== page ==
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A Spring Jump Start, Part 2

  • April 27, 2005
  • By Craig Walls and Ryan Breidenbach
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WebWork

WebWork is another MVC framework. Like Struts and Spring, it supports multiple view technologies. One of the biggest differentiators for WebWork is that it adds another layer of abstraction for handling web requests. The core interface for handling requests is the Action interface, which has one method: execute(). Notice that this interface is not tied to the web layer in any way. The WebWork designers went out of their way to make the Action interface unaware that it could be used in a web context. This is good or bad, depending on your perspective. Most of the time it will be used in a web application, so hiding this fact through abstraction does not buy you much.

A feature that WebWork provides that Spring does not (at least, not explicitly) is action chaining. This allows you to map a logical request to a series of Actions. This means you can create several Action objects that all perform discrete tasks and chain them together to execute a single web request.

Tapestry

Tapestry is another open source web framework that is quite different than ones mentioned previously. Tapestry does not provide a framework around the request-response servlet mechanism, like Struts or WebWork. Instead, it is a framework for creating web applications from reusable components (if you are familiar with Apple's WebObjects, Tapestry was inspired by its design).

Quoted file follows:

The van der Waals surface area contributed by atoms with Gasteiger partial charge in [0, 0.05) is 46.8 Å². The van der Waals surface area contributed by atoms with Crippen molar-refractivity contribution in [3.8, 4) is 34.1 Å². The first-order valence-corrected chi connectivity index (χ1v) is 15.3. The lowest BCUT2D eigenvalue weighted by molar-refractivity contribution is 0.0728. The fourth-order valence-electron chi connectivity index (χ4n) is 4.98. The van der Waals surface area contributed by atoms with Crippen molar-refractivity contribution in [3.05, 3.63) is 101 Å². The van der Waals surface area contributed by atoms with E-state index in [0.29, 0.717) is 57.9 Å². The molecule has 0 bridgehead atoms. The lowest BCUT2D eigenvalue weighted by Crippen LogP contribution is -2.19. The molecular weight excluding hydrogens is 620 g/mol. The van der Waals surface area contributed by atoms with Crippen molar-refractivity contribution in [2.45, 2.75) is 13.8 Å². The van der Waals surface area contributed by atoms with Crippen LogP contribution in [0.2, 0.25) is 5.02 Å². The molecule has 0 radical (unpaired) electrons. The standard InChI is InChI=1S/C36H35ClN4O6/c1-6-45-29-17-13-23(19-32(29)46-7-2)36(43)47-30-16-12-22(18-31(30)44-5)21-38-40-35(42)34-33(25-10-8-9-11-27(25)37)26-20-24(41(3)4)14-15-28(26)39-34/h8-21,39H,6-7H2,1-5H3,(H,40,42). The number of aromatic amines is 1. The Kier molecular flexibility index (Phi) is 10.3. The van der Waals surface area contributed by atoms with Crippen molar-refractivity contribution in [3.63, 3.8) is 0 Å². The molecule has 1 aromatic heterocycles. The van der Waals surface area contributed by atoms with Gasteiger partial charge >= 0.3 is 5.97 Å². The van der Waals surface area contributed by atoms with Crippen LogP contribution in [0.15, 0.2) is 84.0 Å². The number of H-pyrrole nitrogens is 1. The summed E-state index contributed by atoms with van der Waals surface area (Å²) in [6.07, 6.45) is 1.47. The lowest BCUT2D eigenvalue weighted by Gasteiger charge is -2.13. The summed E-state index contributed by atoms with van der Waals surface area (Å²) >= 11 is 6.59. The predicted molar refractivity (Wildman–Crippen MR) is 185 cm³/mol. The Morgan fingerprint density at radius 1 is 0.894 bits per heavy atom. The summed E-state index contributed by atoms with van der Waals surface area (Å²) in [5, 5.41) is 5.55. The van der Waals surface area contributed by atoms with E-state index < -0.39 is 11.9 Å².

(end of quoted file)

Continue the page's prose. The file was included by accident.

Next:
The idea behind Tapestry is to relieve the developer from thinking about Session attributes and URLs, and instead think of web applications in terms of components and methods. Tapestry takes on the other responsibilities, such as managing user state and mapping URLs to methods and objects.

Tapestry provides a view mechanism as well. That is, Tapestry is not a framework for using JSPs—it is an alternative to JSPs. Much of Tapestry's power lies in its custom tags that are embedded with HTML documents and used by the Tapestry framework. Needless to say, Tapestry provides a unique web application framework. To learn more about Tapestry, take a look at Tapestry in Action (Manning, 2004).

1.6.4 Persistence frameworks

There really isn't a direct comparison between Spring and any persistence framework. As mentioned earlier, Spring does not contain any built-in persistence framework. Instead, Spring's developers recognized there were already several good frameworks for this and felt no need to reinvent the wheel. They created an ORM module that integrates these frameworks with rest of Spring. Spring provides integration points for Hibernate, JDO, OJB, and iBATIS.

Spring also provides a very rich framework for writing JDBC. JDBC requires a lot of boilerplate code (getting resources, executing statements, iterating though query results, exception handling, cleaning up resources). Spring's JDBC module handles this boilerplate, allowing you to focus on writing queries and handling the results.